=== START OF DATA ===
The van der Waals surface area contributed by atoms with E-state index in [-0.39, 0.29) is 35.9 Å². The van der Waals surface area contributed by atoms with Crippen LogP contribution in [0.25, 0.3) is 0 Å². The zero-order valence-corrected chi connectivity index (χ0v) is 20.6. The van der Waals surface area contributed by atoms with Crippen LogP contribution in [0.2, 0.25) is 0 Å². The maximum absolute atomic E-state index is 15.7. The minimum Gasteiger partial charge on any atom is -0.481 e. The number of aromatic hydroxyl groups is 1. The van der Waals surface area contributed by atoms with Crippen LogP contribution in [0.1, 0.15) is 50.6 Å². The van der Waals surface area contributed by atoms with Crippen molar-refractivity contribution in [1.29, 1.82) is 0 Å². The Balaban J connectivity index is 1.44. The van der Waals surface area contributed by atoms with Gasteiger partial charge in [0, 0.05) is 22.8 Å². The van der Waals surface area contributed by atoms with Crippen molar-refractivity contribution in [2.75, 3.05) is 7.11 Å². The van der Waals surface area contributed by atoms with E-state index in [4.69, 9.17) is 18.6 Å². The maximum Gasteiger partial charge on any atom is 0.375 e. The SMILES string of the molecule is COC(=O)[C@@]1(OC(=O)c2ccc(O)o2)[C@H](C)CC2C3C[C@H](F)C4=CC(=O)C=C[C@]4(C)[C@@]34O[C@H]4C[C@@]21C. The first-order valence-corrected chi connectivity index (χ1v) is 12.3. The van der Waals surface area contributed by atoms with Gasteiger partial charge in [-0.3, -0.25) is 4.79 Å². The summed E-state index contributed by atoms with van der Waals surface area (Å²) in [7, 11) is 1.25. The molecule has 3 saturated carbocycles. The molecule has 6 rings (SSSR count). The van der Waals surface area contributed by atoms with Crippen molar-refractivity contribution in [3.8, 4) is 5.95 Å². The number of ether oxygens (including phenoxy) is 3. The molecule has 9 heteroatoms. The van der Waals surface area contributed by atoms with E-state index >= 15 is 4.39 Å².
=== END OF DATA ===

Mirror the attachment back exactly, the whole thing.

The van der Waals surface area contributed by atoms with E-state index in [-0.39, 0.29) is 35.9 Å². The van der Waals surface area contributed by atoms with Crippen LogP contribution in [0.25, 0.3) is 0 Å². The zero-order valence-corrected chi connectivity index (χ0v) is 20.6. The van der Waals surface area contributed by atoms with Crippen LogP contribution in [0.2, 0.25) is 0 Å². The maximum absolute atomic E-state index is 15.7. The minimum Gasteiger partial charge on any atom is -0.481 e. The number of aromatic hydroxyl groups is 1. The van der Waals surface area contributed by atoms with Crippen LogP contribution in [0.1, 0.15) is 50.6 Å². The van der Waals surface area contributed by atoms with Crippen molar-refractivity contribution in [1.29, 1.82) is 0 Å². The Balaban J connectivity index is 1.44. The van der Waals surface area contributed by atoms with Gasteiger partial charge in [0, 0.05) is 22.8 Å². The van der Waals surface area contributed by atoms with Crippen molar-refractivity contribution in [2.75, 3.05) is 7.11 Å². The van der Waals surface area contributed by atoms with E-state index in [4.69, 9.17) is 18.6 Å². The maximum Gasteiger partial charge on any atom is 0.375 e. The SMILES string of the molecule is COC(=O)[C@@]1(OC(=O)c2ccc(O)o2)[C@H](C)CC2C3C[C@H](F)C4=CC(=O)C=C[C@]4(C)[C@@]34O[C@H]4C[C@@]21C. The first-order valence-corrected chi connectivity index (χ1v) is 12.3. The van der Waals surface area contributed by atoms with Gasteiger partial charge in [-0.3, -0.25) is 4.79 Å². The summed E-state index contributed by atoms with van der Waals surface area (Å²) in [7, 11) is 1.25. The molecule has 3 saturated carbocycles. The molecule has 6 rings (SSSR count). The van der Waals surface area contributed by atoms with Crippen molar-refractivity contribution in [3.8, 4) is 5.95 Å². The number of ether oxygens (including phenoxy) is 3. The molecule has 9 heteroatoms. The van der Waals surface area contributed by atoms with E-state index >= 15 is 4.39 Å².